Flipping button batteries. They’re those slim, metallic, button-sized circle batteries that are in just about every small electronic device in your house – remote controls, thermometers, scales, calculators, cameras, watches, electronic jewelry, holiday ornaments, and every annoying, beeping kid toy on planet earth.
And because they are shiny, about the size and shape of candy, and look oh-so-appetizing, they are a top ingestion danger for little kids. In fact, according to the Academy of American Pediatrics (AAP), 2,500 of these freaking batteries are consumed by kids each year. And the AAP estimates that just about every three hours, a kid lands in the ER for battery ingestion. Freaking scary.
If ingested, these batteries can cause significant issues for little ones, as the AAP explains: “When lodged in the body, the electric current in a button battery rapidly increases the pH of the tissue adjacent to the battery, causing significant tissue injury even within two hours.”
Initial symptoms of ingestion might include signs of common infections, but if not treated some serious consequences can take hold, including, as the AAP describes, “esophageal perforation, mediastinitis, vocal cord paralysis, tracheoesophageal fistula, esophageal stricture, or death caused by a significant hemorrhage of an aortoesophageal fistula.”
Yes — tragically — kids die from ingesting button batteries.
This is very serious business, folks, and is why you should always make sure all electronic equipment with button batteries are childproofed. You can triple tape the battery compartment closed—or even better, try to keep the device totally out of reach of your kid.
But we all know that bad things happen to even the best of people, and that little kids are sometimes just curious beyond belief and can deconstruct even the most baby-proofed device.
So, if you know or suspect that your child has ingested a button battery, you should take them to the Emergency Room ASAFP. Don’t delay—because the more time that progresses, the more likely these serious symptoms can manifest. If you’re unsure, take them anyway, and let the doctors help you eliminate the concern.
It can take a bit of time to get yourself together and get your kid(s) to the ER, and during an emergency every second feels like hours. But there’s some good news: the folks at Children’s Hospital of Philadelphia (CHOP) have come up with a fantastic and proven way to help protect your child while you are waiting to get to the ER or be seen by a doctor.
According to a study presented by the research team at CHOP, it turns out that giving your kid some spoonfuls of honey as you are waiting for them to be seen can protect them from developing some of the most dire symptoms of button battery ingestion. Yes, honey.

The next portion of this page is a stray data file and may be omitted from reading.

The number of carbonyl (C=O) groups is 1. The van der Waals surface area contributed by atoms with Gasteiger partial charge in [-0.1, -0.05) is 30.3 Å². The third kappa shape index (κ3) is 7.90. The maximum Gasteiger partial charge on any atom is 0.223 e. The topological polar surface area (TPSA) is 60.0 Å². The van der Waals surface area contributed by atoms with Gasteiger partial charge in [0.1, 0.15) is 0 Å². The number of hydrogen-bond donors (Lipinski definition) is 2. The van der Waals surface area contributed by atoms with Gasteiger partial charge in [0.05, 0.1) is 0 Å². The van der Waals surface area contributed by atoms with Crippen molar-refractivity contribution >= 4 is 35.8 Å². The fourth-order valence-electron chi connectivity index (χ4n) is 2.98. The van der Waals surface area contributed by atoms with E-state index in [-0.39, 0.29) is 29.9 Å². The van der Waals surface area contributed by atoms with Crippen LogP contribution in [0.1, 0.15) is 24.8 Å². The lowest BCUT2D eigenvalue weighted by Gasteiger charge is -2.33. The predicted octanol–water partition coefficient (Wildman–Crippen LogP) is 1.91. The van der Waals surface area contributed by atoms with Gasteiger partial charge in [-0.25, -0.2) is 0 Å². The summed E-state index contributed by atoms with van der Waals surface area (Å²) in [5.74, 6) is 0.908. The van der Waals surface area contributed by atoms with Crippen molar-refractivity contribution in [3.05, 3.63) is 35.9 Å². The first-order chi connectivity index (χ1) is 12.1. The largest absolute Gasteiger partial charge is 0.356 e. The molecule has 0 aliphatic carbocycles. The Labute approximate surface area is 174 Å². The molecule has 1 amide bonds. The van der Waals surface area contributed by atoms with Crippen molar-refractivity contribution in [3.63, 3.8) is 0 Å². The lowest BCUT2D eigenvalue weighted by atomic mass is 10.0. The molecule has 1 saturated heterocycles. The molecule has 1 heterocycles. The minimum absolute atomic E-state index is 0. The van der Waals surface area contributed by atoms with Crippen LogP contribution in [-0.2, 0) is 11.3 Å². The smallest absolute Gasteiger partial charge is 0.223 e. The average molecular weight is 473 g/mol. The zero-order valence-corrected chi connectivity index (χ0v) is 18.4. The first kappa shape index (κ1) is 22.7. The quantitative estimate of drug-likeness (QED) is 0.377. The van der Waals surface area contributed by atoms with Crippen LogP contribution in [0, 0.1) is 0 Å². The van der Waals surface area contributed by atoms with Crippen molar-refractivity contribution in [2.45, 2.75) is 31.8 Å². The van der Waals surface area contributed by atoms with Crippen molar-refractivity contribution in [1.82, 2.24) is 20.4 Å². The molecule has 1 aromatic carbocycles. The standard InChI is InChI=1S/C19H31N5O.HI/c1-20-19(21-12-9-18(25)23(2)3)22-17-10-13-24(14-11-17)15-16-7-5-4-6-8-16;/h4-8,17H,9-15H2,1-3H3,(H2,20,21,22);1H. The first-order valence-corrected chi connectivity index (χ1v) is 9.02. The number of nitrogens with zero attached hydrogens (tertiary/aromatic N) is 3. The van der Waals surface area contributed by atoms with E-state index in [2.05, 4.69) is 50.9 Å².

(Note: Honey is NOT the treatment. The treatment is calling 911 or heading to the ER immediately, but while you wait for treatment, you feed the child some honey.)
Here’s how honey can protect your child from more serious risk: According to a press release about the study, which was published online in The Laryngoscope, honey can act as “a protective barrier” between your body’s vulnerable tissues and the highly caustic battery. Additionally, honey can serve to “neutralize harsh alkaline levels” that the battery excretes into the body.
This. Is. Awesome.
The researchers used laboratory animals in their testing, and before deciding that honey was the top-choice for protection, they also tested other common beverages that people often keep handy at home, like soda, juice, and sports drinks.
“We explored a variety of common household and medicinal liquid options, and our study showed that honey and sucralfate demonstrated the most protective effects against button battery injury, making the injuries more localized and superficial,” said Kris R. Jatana, Co-Principal Investigator of the study.
So how exactly should you administer the honey if you end up in the awful scenarios of having a child who has consumed a button battery?
“Our recommendation would be for parents and caregivers to give honey at regular intervals before a child is able to reach a hospital, while clinicians in a hospital setting can use sucralfate before removing the battery,” said Dr. Ian N. Jacobs, pediatric otolaryngologist at Children’s Hospital of Philadelphia (CHOP).
There are a few caveats to this practice, of course. The study researchers say that honey should not be consumed in children who have known sepsis or perforation of the esophagus. And of course, any child with a honey allergy should stay away.
How about kids under one year who are told to stay away from honey due to botulism risk? You shouldn’t give them honey in this situation either, according to the researchers.
“While future studies could help establish the ideal volume and frequency for each treatment, we believe that these findings serve as a reasonable benchmark for clinical recommendations,” Jacobs explained. “Safely ingesting any amount of these liquids prior to battery removal is better than doing nothing.”
Yep, it sure is. Anything that can help in this situation should be employed. Again, button battery consumption is not something to brush off. It’s super serious and you should take every measure possible to protect your child.
So, seriously, do your due diligence to keep these batteries out of reach of your kids in the first place, RUSH them to the ER if you even suspect they may have ingested a button battery, and also keep some honey handy and spoon it right into their mouth as you await treatment. It could save their life.
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